City of God: Ten Years Later, or one acid nation under a groove (Redux) (Written by Ana Saplala)
I originally watched Luciano Vidigal and Cavi Borges’s 2013 documentary as preparation preceding the movie itself. While I initially didn’t think much of it because I had little to no knowledge about the film’s plot, it’s more of a disappointing thing to go through now that I’ve seen and continue to embrace what has been helmed as a staple of world cinema; a masterwork that continues to be permanently engraved in its national culture on levels of iconography that have kept every Brazilian release proceeding it nowhere near as untouchable — almost , dare I say it — God-like, if you may.
The country is home to the second largest Black population in the world…and yet its most privileged class continues to be in denial of its existence. It’s sickening to know that whatever border racism crosses that isn’t in close proximity to the United States, the national culture surrounding it (French, Portuguese, Brazilian, Korean, you name it) renders it nonexistent — that is, when it’s been ingrained within the colonialist hegemony of world history that they’ve been taught or experienced or forced to conform to, some of them just being massively comfortable about it, so it’s hard for that chord not to strike you as one of incredulity and disturbance.
Unless someone is willing to point out the actuality of Black (mis)representation in all facets of Brazilian society, the transcendence of racial inequality will always go unchecked. This is not only limited to the white population and white-passing population of Brazil, but parts of the Black population as well who, according to a series of conversations that writer Marques Travae has had over several years, have come to the following conclusions:
- That racism isn’t a problem
- That white people also face some sort of discrimination
- That everyone is supposedly equal
- “I never noticed”
While Rodrigues expresses this as a barrier, another Black actress considers this gap between white and Black society as an abyss. That actress is Tais Araujo, one of the highest-paid actresses in the world whose national level of fame can be equated to that of Halle Berry. Alas, she still falls into the same statement Rodrigues made given the artifice of Black life surrounding the torrent of novelas that Globo manages to churn out without breaking a single sweat — something they would be universally reputable for if Brazil’s first language was not Portuguese.
Might I add the fact that Lazaro Ramos (Araujo’s spouse and the country’s equivalent to Denzel Washington) would be the first Black male lead in a novela, playing none other than an oversexualized alcoholic. Even if Ramos has jumped to defend the role, it still does not change the difficulties of portraying cultural authenticity in Brazilian media. It’s no longer ironic that its most dominant population remains disproportionately represented, but incredibly disturbing amongst existing in every corner of the country.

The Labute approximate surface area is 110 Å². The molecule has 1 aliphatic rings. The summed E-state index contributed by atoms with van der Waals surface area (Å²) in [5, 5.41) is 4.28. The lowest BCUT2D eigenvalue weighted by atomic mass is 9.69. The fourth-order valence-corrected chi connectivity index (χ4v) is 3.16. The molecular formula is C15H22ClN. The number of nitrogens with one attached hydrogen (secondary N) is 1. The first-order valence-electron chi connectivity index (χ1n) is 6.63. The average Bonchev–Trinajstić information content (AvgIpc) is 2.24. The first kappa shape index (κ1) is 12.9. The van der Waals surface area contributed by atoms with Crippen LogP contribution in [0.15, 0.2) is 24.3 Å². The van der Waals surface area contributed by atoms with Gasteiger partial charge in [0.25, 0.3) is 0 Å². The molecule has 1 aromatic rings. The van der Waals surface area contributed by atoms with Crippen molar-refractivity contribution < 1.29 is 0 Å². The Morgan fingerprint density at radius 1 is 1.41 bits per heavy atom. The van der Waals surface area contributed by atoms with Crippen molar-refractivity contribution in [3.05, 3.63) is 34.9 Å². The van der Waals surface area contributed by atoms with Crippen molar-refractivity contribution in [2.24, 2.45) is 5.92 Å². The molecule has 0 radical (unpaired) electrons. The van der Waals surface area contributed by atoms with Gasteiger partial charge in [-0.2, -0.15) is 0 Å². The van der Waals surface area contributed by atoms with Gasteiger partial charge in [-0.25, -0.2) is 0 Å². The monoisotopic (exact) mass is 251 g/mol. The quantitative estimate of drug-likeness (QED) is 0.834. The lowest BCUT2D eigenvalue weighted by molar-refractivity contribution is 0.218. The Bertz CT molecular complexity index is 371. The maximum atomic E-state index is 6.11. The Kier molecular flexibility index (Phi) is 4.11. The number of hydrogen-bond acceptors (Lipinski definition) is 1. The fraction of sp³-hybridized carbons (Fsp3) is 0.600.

Nonetheless, Rodrigues’s point still stands as such, as she too has fallen victim to this statement from firsthand experience in the years following City of God. We see that she has had several stints in novelas, taking on and amplifying the tired and toxic trope of the sassy Black woman. We feel that sense of discomfort after knowing the humanity she brought to Bernice’s character for the minimal time that she spent on screen. With that, we know that the bar remains low even when Brazilians are the people setting standards for Black women and on-screen representation in the media.
It’s why an actress like Tichina Arnold and a show like Everybody Hates Chris upholds this standard of mediated representation as a piece of American media that Brazilian media has yet to (if not completely failed) to touch. It’s something that most Brazilians treasure for the reason that its authentic depiction of working-class Black communities is an unattainable vision in the eyes of Brazil’s media industry, especially when these communities aren’t emboldened in criminal activity. As prolific as the show has always been in North America, it remains both fascinating and disappointing that (despite North America’s own struggles to further elevate nuances within and surrounding mediated representations of Black culture) a piece of media from a continent with the most pronounced racial history continues to set the bar for a country in a continent that pays it the least amount of attention. That Arnold and the series set the bar for Black Brazilian media as an example of genuine Black representations of poverty with nuances that keep its people and their lives incredibly human.What does this even have to do with the neck test? For one, the neck test often contradicts those following opinions about racial injustice in Brazil when a quick Google search just won’t do. A show like Everybody Hates Chris can prompt one to go out into Brazilian society and turn their necks in schools, hospitals, hotels, and shopping malls to see how many clerks, students, doctors, jewellers, cleaners, models, teachers, politicians, and beggars are Black.